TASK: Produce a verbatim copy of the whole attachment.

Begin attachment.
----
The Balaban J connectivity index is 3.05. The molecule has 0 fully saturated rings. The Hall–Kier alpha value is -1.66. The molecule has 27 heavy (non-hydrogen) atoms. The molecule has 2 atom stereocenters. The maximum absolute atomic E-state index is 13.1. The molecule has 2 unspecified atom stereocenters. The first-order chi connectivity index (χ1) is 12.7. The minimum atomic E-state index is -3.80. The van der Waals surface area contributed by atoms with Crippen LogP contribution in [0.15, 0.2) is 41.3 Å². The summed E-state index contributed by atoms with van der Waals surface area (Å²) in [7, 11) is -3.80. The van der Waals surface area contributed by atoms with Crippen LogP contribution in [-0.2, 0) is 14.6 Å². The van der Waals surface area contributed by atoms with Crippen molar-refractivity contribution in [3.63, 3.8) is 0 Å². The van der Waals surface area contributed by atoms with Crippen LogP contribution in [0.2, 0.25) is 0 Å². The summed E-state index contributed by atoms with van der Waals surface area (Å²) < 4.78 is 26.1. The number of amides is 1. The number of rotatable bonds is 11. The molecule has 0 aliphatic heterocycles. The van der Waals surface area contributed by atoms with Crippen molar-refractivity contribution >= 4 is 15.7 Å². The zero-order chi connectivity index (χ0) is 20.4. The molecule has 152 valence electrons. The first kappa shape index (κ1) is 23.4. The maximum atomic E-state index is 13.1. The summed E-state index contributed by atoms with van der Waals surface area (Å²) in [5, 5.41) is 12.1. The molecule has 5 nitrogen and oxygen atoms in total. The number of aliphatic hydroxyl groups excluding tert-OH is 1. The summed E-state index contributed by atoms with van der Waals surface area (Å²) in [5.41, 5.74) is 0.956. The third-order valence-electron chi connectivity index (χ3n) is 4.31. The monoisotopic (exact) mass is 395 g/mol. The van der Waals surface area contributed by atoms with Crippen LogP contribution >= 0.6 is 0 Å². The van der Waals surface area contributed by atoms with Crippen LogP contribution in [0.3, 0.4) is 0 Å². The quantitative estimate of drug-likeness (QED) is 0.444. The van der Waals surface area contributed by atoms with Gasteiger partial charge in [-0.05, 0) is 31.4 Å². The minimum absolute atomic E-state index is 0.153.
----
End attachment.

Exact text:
The Balaban J connectivity index is 3.05. The molecule has 0 fully saturated rings. The Hall–Kier alpha value is -1.66. The molecule has 27 heavy (non-hydrogen) atoms. The molecule has 2 atom stereocenters. The maximum absolute atomic E-state index is 13.1. The molecule has 2 unspecified atom stereocenters. The first-order chi connectivity index (χ1) is 12.7. The minimum atomic E-state index is -3.80. The van der Waals surface area contributed by atoms with Crippen LogP contribution in [0.15, 0.2) is 41.3 Å². The summed E-state index contributed by atoms with van der Waals surface area (Å²) in [7, 11) is -3.80. The van der Waals surface area contributed by atoms with Crippen LogP contribution in [-0.2, 0) is 14.6 Å². The van der Waals surface area contributed by atoms with Crippen molar-refractivity contribution in [3.63, 3.8) is 0 Å². The van der Waals surface area contributed by atoms with Crippen LogP contribution in [0.2, 0.25) is 0 Å². The summed E-state index contributed by atoms with van der Waals surface area (Å²) < 4.78 is 26.1. The number of amides is 1. The number of rotatable bonds is 11. The molecule has 0 aliphatic heterocycles. The van der Waals surface area contributed by atoms with Crippen molar-refractivity contribution >= 4 is 15.7 Å². The zero-order chi connectivity index (χ0) is 20.4. The molecule has 152 valence electrons. The first kappa shape index (κ1) is 23.4. The maximum atomic E-state index is 13.1. The summed E-state index contributed by atoms with van der Waals surface area (Å²) in [5, 5.41) is 12.1. The molecule has 5 nitrogen and oxygen atoms in total. The number of aliphatic hydroxyl groups excluding tert-OH is 1. The summed E-state index contributed by atoms with van der Waals surface area (Å²) in [5.41, 5.74) is 0.956. The third-order valence-electron chi connectivity index (χ3n) is 4.31. The monoisotopic (exact) mass is 395 g/mol. The van der Waals surface area contributed by atoms with Crippen LogP contribution >= 0.6 is 0 Å². The van der Waals surface area contributed by atoms with Crippen LogP contribution in [0.3, 0.4) is 0 Å². The quantitative estimate of drug-likeness (QED) is 0.444. The van der Waals surface area contributed by atoms with Gasteiger partial charge in [-0.05, 0) is 31.4 Å². The minimum absolute atomic E-state index is 0.153.